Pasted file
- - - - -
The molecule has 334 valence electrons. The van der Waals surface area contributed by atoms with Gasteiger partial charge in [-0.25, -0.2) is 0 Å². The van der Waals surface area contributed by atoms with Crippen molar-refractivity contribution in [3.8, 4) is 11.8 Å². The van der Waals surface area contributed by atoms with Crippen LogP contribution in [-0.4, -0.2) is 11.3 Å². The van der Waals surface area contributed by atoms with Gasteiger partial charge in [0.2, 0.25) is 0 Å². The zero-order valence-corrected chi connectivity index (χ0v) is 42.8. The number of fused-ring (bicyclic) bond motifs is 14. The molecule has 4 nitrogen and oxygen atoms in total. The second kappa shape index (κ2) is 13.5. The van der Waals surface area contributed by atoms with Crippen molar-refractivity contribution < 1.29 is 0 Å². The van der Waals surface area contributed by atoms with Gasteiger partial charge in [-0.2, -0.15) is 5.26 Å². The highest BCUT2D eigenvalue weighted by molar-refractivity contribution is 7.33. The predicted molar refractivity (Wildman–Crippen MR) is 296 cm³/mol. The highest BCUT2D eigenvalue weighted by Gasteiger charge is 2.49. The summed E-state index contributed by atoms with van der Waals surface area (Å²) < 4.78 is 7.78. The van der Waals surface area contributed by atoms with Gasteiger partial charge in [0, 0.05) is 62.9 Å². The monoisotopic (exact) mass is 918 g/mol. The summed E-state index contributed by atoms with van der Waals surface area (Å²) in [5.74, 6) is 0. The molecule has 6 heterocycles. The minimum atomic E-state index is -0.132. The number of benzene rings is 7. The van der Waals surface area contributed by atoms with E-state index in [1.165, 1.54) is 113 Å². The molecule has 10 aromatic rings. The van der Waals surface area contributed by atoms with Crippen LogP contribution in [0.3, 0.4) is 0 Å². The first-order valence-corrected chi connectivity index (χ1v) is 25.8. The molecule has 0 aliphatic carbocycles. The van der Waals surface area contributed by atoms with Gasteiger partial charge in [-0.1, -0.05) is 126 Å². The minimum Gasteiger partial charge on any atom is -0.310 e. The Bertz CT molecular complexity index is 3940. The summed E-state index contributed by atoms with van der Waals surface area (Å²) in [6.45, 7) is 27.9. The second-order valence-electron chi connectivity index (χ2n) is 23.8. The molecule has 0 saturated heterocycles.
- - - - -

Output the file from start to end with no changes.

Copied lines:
The molecule has 334 valence electrons. The van der Waals surface area contributed by atoms with Gasteiger partial charge in [-0.25, -0.2) is 0 Å². The van der Waals surface area contributed by atoms with Crippen molar-refractivity contribution in [3.8, 4) is 11.8 Å². The van der Waals surface area contributed by atoms with Crippen LogP contribution in [-0.4, -0.2) is 11.3 Å². The van der Waals surface area contributed by atoms with Gasteiger partial charge in [0.2, 0.25) is 0 Å². The zero-order valence-corrected chi connectivity index (χ0v) is 42.8. The number of fused-ring (bicyclic) bond motifs is 14. The molecule has 4 nitrogen and oxygen atoms in total. The second kappa shape index (κ2) is 13.5. The van der Waals surface area contributed by atoms with Crippen molar-refractivity contribution < 1.29 is 0 Å². The van der Waals surface area contributed by atoms with Gasteiger partial charge in [-0.2, -0.15) is 5.26 Å². The highest BCUT2D eigenvalue weighted by molar-refractivity contribution is 7.33. The predicted molar refractivity (Wildman–Crippen MR) is 296 cm³/mol. The highest BCUT2D eigenvalue weighted by Gasteiger charge is 2.49. The summed E-state index contributed by atoms with van der Waals surface area (Å²) < 4.78 is 7.78. The van der Waals surface area contributed by atoms with Gasteiger partial charge in [0, 0.05) is 62.9 Å². The monoisotopic (exact) mass is 918 g/mol. The summed E-state index contributed by atoms with van der Waals surface area (Å²) in [5.74, 6) is 0. The molecule has 6 heterocycles. The minimum atomic E-state index is -0.132. The number of benzene rings is 7. The van der Waals surface area contributed by atoms with E-state index in [1.165, 1.54) is 113 Å². The molecule has 10 aromatic rings. The van der Waals surface area contributed by atoms with Crippen LogP contribution in [0.3, 0.4) is 0 Å². The first-order valence-corrected chi connectivity index (χ1v) is 25.8. The molecule has 0 aliphatic carbocycles. The van der Waals surface area contributed by atoms with Gasteiger partial charge in [-0.1, -0.05) is 126 Å². The minimum Gasteiger partial charge on any atom is -0.310 e. The Bertz CT molecular complexity index is 3940. The summed E-state index contributed by atoms with van der Waals surface area (Å²) in [6.45, 7) is 27.9. The second-order valence-electron chi connectivity index (χ2n) is 23.8. The molecule has 0 saturated heterocycles.